Social engineering is the latest cyberrisk giving companies fits and large financial losses. A social engineering loss is accomplished by tricking an employee of a company into transferring funds to a fraudster. The fraudster sends an email impersonating a vendor, client, or supervisor of the company and advises that banking information for the vendor/client has changed or company funds immediately need to be wired at the “supervisor’s” direction. The email looks authentic because it has the right logos and company information and only careful study of the email will reveal that the funds are being sent to the fraudster’s account. Unsuspecting and trusting employees unwittingly have cost their companies millions of dollars in connection with social engineering claims.

But when companies look to their traditional insurance program, they are usually met with the unhappy surprise that they do not have coverage for such a loss. Most assume that the loss will be covered by the crime/fidelity policy that nearly all companies have. Insurers, however, have denied coverage for social engineering claims under those policies, claiming that the loss did not result from “direct” fraud. Insurers contend that the crime policy applies only if a hacker penetrates the company’s computer system and illegally takes money out of company coffers. In the case of a social engineering claim, company funds have been released with the knowledge and “consent” of an employee, albeit the employee has been induced by fraud to release the funds. Policyholders and insurers are currently litigating the scope of coverage under traditional crime policies nationally with mixed results.

Some crime policies also contain exclusions that may pose specific barriers to social engineering claims. For example, many traditional crime policies contain a “voluntary parting” exclusion that bars coverage for losses that arise out of anyone acting with authority who voluntarily gives up title to, or possession of, company property. In addition, some insurers have put overly broad exclusions on crime policies that are directed toward eliminating coverage for many cyber risks, including social engineering claims.

Given the prevalence of social engineering claims and the clear market for companies looking to insure against such risks, some insurers have begun to offer an endorsement that provides coverage for social engineering claims. The coverage may be subject to a sublimit and may include coverage for some, but not all, social engineering risks. The coverage also might be subject to additional exclusions. Like all insurance policies, the precise words of the endorsement matter and, therefore, should be carefully reviewed.

Finally, and most important of all, social engineering coverage will not automatically be added to a company’s policy and not all insurers will provide such coverage. Therefore, companies should review their current insurance program with their insurance professionals and experienced coverage counsel to determine whether they have appropriate coverage that is in line with the market for social engineering claims.

Check out “6 Tips to Minimize the Risks of Social Engineering Fraud” from Risk Management.

How Phishing Emails Can Threaten Your Company

Impostor emails, dubbed “business email compromise” by the FBI, are increasing and targeting companies of every size, in every part of the world. Unfortunately, victims often do not realize they have been had until it’s too late. There are no security tool alarms and there is no ransom note. But because systems appear to be running as normal, everything seems like business as usual. And that is the point, according to Proofpoint’s study, “The Imposter in the Machine.”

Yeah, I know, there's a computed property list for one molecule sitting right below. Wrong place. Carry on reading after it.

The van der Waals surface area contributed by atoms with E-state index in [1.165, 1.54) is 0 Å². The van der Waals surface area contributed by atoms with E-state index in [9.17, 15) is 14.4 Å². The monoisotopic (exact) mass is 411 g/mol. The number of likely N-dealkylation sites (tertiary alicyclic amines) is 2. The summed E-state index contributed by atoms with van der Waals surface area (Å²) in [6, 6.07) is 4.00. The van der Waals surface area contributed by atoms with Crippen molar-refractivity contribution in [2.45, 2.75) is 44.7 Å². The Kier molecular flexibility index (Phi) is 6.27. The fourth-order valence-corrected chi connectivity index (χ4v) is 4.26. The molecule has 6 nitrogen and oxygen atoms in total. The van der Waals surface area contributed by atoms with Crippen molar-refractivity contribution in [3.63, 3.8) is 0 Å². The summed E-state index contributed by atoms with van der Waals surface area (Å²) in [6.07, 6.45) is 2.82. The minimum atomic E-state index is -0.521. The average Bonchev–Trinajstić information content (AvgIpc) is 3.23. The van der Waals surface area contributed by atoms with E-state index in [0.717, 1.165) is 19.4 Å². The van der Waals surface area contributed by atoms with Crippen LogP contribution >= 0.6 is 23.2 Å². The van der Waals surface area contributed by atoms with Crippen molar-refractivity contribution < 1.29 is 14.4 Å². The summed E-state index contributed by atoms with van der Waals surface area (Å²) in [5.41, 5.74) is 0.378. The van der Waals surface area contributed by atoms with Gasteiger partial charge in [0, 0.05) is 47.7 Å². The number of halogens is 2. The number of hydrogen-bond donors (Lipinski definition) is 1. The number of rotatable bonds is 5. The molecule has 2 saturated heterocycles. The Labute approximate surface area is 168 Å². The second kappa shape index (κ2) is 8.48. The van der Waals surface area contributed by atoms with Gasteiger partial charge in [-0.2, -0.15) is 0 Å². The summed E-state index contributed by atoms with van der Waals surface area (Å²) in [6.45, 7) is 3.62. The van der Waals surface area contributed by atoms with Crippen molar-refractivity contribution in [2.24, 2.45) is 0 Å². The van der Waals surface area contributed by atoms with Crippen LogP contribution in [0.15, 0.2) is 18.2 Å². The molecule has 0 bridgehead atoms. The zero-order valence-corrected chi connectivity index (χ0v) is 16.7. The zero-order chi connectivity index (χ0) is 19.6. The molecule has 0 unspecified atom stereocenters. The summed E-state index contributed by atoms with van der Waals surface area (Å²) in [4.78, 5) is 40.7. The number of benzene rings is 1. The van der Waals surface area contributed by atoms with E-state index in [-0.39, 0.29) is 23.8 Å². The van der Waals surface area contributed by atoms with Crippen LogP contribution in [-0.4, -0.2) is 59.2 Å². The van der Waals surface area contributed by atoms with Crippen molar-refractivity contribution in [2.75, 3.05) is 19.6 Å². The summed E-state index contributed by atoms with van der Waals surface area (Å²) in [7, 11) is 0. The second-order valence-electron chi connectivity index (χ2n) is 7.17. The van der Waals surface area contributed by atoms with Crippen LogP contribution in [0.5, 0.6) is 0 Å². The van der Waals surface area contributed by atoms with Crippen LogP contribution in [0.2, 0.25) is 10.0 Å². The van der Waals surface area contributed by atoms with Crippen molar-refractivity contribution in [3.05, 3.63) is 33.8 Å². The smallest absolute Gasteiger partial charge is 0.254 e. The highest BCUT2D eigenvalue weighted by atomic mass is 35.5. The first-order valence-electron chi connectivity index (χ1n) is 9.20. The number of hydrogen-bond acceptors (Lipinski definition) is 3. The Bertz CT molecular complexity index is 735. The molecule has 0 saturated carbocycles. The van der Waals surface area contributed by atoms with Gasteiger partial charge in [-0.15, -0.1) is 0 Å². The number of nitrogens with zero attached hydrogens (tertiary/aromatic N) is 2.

From New Zealand to Belgium, companies from every industry have suffered losses, the study found. Here is a small sampling of recent impostor attacks during the last year:

  • A Hong Kong subsidiary at Ubiquiti Networks Inc. discovered that it had made more than $45 million in payments over an extended period to attackers using impostor emails to pose as a supplier.
  • Crelan, a Belgian bank recently lost more than $70 million due to impostor emails, discovering the fraud only after the company conducted an internal audit.
  • In New Zealand, a higher education provider, TWoA, lost more than $100,000 when their CFO fell victim to an impostor email, believing the payment request came from the organization’s president.
  • Luminant Corp., an electric utility company in Dallas, Texas sent a little over $98,000 in response to an email request that they thought was coming from a company executive. Later it was learned that attackers sent an impostor email from a domain name with just two letters transposed.


Most often, company executives are targeted, with two common angles. In one case, the always-traveling executive is studied by attackers, who use every resource available to understand the target’s schedule, familiar language, peers and direct reports. Because the executive is frequently on the road, direct reports who routinely process payments can easily be victimized.

Another ploy involves suppliers and how they invoice. For example, the supplier’s language, forms and procedures are used to change bank account information for an upcoming payment. If the attackers are successful, a company may find that they have been making payments to them for months without knowing it.


For more about the risks of phishing, check out “The Devil in the Details” and “6 Tips to Reduce the Risk of Social Engineering Fraud” from Risk Management.